Sunday, September 1, 2013

I. Creativity and Bipolar

The link to bipolar

A disproportionate number of bipolars (and families) experience heightened creativity, leadership, or spirituality -- more so than the rest of the population. Similarly, mood disorder is particularly common among individuals classically recognized as creative (Janza 2004) and may help inspire and drive the poet, playwright, or musician. (Fieve 1976)

Some of the research

In an extensive review of historical observations, biographies, scientific surveys, and psychiatric evaluations, Janza (2004) found bipolar symptoms more frequent in the "creative." Moreover, during intense creative expression, artists and writers often report hypomanic symptoms (Janza 2004), and most seem to experience a mood/creativity interaction. (Andreason 1987, Fieve 1976)

In a survey of 47 British writers and artists, Kay Jamison, PhD, (1989) found the greatest prevalence of psychiatric conditions in poets, then writers. Half the poets, two-thirds of the playwrights, 20% of biographers, 13% of painters had been treated for depression. 17% of poets had been treated for mania. All poets, novelists, and artists, 88% of playwrights, and 20% of biographers experienced intense creative episodes characterized by enthusiasm, euphoria, high energy, confidence, fast mental associations, and fluid thought. 63% of playwrights had been treated for mood disorder. 38% of the entire group had received treatment for affective illness (a rate six times that of the general population); one third of the group had severe mood swings; one fourth, intense elated mood states, 50% had taken psychiatric medications, 20% had been previously hospitalized, and 90% reported creative highs lasting an average of two weeks (a typical span for manic elation). (Jamison 1989)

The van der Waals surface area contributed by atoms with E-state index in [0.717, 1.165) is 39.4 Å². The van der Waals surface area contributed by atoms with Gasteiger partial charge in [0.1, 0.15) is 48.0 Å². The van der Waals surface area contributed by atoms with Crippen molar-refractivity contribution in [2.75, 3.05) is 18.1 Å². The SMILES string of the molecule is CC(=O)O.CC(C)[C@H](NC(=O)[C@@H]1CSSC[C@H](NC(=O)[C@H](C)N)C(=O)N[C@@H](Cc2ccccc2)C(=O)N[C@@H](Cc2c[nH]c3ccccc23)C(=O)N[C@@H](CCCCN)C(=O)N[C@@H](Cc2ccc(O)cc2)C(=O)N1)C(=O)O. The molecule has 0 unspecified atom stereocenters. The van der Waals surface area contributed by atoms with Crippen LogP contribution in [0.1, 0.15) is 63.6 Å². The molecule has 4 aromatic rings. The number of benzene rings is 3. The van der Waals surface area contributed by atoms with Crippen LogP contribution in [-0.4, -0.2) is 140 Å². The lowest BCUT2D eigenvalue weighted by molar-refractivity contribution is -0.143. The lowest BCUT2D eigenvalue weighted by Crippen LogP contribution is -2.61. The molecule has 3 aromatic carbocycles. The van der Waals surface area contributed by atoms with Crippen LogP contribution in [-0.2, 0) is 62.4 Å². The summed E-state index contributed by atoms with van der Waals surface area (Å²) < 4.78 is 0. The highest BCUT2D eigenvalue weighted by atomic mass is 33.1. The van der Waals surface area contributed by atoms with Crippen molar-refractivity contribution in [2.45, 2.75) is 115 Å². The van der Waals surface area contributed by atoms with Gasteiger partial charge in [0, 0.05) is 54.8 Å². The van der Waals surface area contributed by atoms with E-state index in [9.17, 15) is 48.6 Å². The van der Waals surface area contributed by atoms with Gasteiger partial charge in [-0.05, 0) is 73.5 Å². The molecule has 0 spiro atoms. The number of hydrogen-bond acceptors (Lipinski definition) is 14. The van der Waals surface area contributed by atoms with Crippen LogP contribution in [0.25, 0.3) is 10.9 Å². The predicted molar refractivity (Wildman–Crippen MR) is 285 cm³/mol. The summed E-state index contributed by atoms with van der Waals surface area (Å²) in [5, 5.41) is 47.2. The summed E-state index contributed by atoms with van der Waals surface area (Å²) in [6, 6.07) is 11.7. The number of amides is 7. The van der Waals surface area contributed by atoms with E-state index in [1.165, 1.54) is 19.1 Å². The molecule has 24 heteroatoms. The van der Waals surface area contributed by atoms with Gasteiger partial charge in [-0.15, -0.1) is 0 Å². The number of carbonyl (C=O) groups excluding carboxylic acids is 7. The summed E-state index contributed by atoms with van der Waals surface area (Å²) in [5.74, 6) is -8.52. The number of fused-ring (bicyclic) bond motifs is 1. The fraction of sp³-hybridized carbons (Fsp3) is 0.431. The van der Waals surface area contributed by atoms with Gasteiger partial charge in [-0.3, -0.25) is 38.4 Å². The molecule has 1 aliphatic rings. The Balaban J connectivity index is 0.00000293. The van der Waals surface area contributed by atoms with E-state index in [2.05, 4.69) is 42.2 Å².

Similarly, Andreason (1987) found substantially greater affective illness, particularly bipolar disorder, among 30 writers (teachers at the University of Iowa creative writing workshop) studied over 15 years. 80% had experienced a mood episode (compared to 30% in controls); 37%, major depression (17%  in controls); 30%, alcoholism (7%, controls). Most wrote during normal mood. First degree relatives also showed greater affective disorder and creativity.

In Arnold M Ludwig's biographical survey of 1005 famous persons in the 20th century, rates of psychosis, suicide attempts, mood disorder, drug and alcohol use were two-to three fold greater in writers and artists than in people successful in business, science or public life. Mania and suicide occurred most in poets. Writers and relatives had very high rates of bipolar psychosis.

Taken mostly from my book, Natural Healing for Bipolar Disorder, which see, for extensive info on nutrients, herbs, allergies, toxicity, and health factors. Get a free educational consult (by phone) when you purchase from

More on bipolar and creativity in the following posts.


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